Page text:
Contemporary, no. 88, 2006


By Jessica Kraft

. . . . For the past two years, visitors to the Harlem-based gallery Triple Candie have not seen any original artwork by contemporary artists. Eschewing art entirely, the gallery has engagedand satirised the conventions of contemporary art galleries, even staging a retrospective of the elusive artist David Hammons' entire oeuvre in photocopies. Most recently, the married curatorial team, Shelly Bancroft and Peter Nesbett, mounted a massive institutional critique with the show "The Problem with Triple Candie." Their cavernous space, once the site of a Manhattan brewery, was filled with a mountain of cascading tarp, the underside of which revealed a hideout cover where visitors could read the gallery's critical manifesto with the aid of an emergency lamp. The manifesto contained the voices of possible interrogators and critics, and sought to clarify the gallery's unpopular theoretical position. As a non-profit venue operating in a historically disadvantaged African-American community, the curators said they feel pressure to engage with the social ideals of uplift and education. Yet the gallery remains an outpost of critical inquiry, and refuses to become a community center. "Why haven't you formed a relationship with the Studio Museum?" the manifesto demanded. "You don't seem to like artists very much," it assailed. Fittingly, the next exhibition planned at the space for winter 2007 wil creatively re-interpret a show down at the Met in the late 60s. "Harlem on My Mind" was the first major institutional exhibition to cover the African-American community and effectively validate its culture, yet it also had no art.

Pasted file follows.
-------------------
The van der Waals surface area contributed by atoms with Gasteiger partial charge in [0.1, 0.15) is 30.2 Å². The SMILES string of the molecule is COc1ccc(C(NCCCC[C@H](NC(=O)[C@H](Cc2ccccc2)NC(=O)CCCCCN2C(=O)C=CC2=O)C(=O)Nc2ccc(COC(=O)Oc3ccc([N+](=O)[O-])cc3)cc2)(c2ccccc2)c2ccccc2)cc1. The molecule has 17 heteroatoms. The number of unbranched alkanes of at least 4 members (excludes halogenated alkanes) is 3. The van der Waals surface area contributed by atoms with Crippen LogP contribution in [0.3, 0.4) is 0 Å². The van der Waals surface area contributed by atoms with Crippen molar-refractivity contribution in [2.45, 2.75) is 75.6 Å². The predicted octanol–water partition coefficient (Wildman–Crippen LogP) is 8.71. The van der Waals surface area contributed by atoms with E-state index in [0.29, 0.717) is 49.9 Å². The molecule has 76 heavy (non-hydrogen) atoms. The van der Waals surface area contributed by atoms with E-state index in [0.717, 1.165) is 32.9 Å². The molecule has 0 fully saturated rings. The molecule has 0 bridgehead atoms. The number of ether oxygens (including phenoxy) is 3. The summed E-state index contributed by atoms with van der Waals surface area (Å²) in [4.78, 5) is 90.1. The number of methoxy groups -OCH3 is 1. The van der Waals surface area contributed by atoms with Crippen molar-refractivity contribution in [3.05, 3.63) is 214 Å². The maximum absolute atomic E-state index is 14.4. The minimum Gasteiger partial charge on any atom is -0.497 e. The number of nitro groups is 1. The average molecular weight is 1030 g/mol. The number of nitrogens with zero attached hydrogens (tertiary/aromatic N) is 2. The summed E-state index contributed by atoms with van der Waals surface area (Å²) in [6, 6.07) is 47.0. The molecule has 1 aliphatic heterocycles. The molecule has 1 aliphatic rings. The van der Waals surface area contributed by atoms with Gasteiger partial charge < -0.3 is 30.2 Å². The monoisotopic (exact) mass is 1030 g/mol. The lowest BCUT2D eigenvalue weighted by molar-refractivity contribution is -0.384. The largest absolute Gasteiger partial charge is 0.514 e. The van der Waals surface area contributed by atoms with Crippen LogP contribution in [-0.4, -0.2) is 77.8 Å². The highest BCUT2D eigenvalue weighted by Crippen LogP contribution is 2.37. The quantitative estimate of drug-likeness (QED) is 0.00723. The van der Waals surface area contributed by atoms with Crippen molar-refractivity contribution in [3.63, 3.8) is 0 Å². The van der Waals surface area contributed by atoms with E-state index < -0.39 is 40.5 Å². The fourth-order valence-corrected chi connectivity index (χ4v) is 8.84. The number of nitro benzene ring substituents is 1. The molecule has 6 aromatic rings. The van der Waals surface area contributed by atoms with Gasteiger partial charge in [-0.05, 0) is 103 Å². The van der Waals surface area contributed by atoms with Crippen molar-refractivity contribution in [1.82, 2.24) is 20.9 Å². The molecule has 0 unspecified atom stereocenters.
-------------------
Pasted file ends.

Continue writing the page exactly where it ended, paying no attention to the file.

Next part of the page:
Art galleries without art, curators without artists, what's next? ...


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